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A031877 Nontrivial reversal numbers (numbers which are integer multiples of their reversals), excluding palindromic numbers and multiples of 10. 21
8712, 9801, 87912, 98901, 879912, 989901, 8799912, 9899901, 87128712, 87999912, 98019801, 98999901, 871208712, 879999912, 980109801, 989999901, 8712008712, 8791287912, 8799999912, 9801009801, 9890198901, 9899999901, 87120008712, 87912087912, 87999999912 (list; graph; refs; listen; history; text; internal format)
OFFSET
1,1
COMMENTS
The terms of this sequence are sometimes called palintiples.
All terms are of the form 87...12 = 4*21...78 or 98...01 = 9*10...89. [This was proved by Hoey, 1992. - N. J. A. Sloane, Oct 19 2014] More precisely, they are obtained from concatenated copies of either 8712 or 9801, with 9's inserted "in the middle of" these and/or 0's inserted between the copies these, in a symmetrical way. A008919 lists the reversals, but not in the same order, e.g., R(a(2)) < R(a(1)). - M. F. Hasler, Aug 18 2014
There are 2*Fibonacci(floor((n-2)/2)) terms with n digits (this is A214927 or essentially twice A103609). - Ray Chandler, Oct 11 2017
REFERENCES
W. W. R. Ball and H. S. M. Coxeter. Mathematical Recreations and Essays (1939, page 13); 13th ed. New York: Dover, pp. 14-15, 1987.
G. H. Hardy, A Mathematician's Apology (Cambridge Univ. Press, 1940, reprinted 2000), pp. 104-105 (describes this problem as having "nothing in [it] which appeals much to a mathematician.").
LINKS
Martin Beech, A Computer Conjecture of a Non-Serious Theorem, Mathematical Gazette, 74 (No. 467, March 1990), 50-51.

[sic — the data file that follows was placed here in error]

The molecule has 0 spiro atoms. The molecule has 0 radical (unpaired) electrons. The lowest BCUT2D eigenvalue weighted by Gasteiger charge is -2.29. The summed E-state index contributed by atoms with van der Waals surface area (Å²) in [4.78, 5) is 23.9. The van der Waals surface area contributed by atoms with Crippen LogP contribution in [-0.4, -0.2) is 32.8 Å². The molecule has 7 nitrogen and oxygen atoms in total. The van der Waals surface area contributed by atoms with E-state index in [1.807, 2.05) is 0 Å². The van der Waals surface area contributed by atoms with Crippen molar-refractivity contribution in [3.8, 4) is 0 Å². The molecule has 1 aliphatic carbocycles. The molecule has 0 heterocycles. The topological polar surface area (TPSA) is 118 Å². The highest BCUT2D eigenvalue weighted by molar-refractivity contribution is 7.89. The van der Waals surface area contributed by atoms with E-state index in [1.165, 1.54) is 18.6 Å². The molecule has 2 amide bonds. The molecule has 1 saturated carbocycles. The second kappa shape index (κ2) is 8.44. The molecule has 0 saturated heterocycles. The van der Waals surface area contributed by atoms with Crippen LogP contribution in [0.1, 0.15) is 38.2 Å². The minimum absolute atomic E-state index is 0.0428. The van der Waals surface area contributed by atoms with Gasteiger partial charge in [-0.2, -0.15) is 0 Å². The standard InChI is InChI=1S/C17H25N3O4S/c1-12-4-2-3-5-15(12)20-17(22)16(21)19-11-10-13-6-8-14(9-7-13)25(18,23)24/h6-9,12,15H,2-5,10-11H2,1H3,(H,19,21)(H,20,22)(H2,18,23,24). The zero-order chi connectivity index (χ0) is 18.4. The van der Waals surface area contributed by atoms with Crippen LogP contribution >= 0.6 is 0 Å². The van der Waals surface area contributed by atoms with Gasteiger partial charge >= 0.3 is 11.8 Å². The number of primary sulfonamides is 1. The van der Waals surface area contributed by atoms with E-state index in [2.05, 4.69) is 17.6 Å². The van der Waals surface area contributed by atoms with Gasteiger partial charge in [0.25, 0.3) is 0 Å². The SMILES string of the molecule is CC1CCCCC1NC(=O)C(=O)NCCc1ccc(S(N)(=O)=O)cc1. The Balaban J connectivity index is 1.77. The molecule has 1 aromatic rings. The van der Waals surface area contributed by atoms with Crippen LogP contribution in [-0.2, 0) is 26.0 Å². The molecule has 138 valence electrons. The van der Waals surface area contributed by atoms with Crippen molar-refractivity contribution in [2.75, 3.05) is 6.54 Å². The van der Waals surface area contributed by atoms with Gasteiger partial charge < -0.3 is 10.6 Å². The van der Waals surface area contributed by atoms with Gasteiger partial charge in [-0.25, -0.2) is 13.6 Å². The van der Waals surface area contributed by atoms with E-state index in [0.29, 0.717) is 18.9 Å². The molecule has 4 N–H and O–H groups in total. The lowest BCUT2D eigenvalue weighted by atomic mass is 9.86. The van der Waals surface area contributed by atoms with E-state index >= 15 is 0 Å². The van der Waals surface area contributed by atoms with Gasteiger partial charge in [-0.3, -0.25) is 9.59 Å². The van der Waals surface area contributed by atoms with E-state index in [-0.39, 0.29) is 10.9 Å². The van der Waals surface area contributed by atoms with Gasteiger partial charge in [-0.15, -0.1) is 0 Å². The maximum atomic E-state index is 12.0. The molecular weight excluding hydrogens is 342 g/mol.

D. J. Hoey, Palintiples
D. J. Hoey, Palintiples [Cached copy]
Benjamin V. Holt, Some General Results and Open Questions on Palintiple Numbers, INTEGERS, Electronic J. of Combinatorial Number Theory, Vol. 14, Paper A42, 2014.
Benjamin V. Holt, A Determination of Symmetric Palintiples, arXiv:1410.2356 [math.NT], 2014.
L. H. Kendrick, Young Graphs: 1089 et al, arXiv:1410.0106 [math.NT], 2014.
L. H. Kendrick, Young Graphs: 1089 et al., J. Int. Seq. 18 (2015) 15.9.7.
Lara Pudwell, Digit Reversal Without Apology, Mathematics Magazine, Vol. 80 (2007), pp. 129-132.
N. J. A. Sloane, 2178 And All That, Fib. Quart., 52 (2014), 99-120.
Eric Weisstein's World of Mathematics, Reversal.
FORMULA
a(n) = A004086(a(n))*[9/(a(n)%10)], where [...]=9 if a(n) ends in "1" and [...]=4 if a(n) ends in "2". - M. F. Hasler, Aug 18 2014
MATHEMATICA
fQ[n_] := Block[{id = IntegerDigits@n}, Mod[n, FromDigits@ Reverse@id] == 0 && n != FromDigits@ Reverse@ id && Mod[n, 10] > 0]; k = 1; lst = {}; While[k < 10^9, If[fQ@k, AppendTo[lst, k]; Print@k]; k++ ]; lst (* Robert G. Wilson v, Jun 11 2010 *)
okQ[t_]:=t==Reverse[t]&&First[t]!=0&&Min[Length/@Split[t]]>1; Sort[Flatten[ {(4*198)#, (9*99)#}&/@Flatten[Table[FromDigits/@Select[Tuples[ {0, 1}, n], okQ], {n, 12}]]]] (* Harvey P. Dale, Jul 03 2013 *)
PROG
(Haskell)
a031877_list = [x | x <- [1..], x `mod` 10 > 0,
let x' = a004086 x, x' /= x && x `mod` x' == 0]
-- Reinhard Zumkeller, Jul 15 2013
(PARI) is_A031877(n)={n%10 && n%A004086(n)==0 && n>A004086(n)} \\ M. F. Hasler, Aug 18 2014
(Python)
A031877 = []
for n in range(1, 10**7):
if n % 10:
s1 = str(n)
s2 = s1[::-1]
if s1 != s2 and not n % int(s2):
A031877.append(n) # Chai Wah Wu, Sep 05 2014
CROSSREFS
See A008919 for reversals (this is the main entry for the problem).
Union of A222814 and A222815.
Subsequence of A118959.
Sequence in context: A252646 A170796 A035909 * A222815 A233679 A266578
KEYWORD
nonn,base
AUTHOR
EXTENSIONS
More terms from Jud McCranie, Aug 15 2001
More terms from Sam Mathers, Aug 18 2014
STATUS
approved

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Last modified March 3 00:25 EST 2024. Contains 370499 sequences. (Running on oeis4.)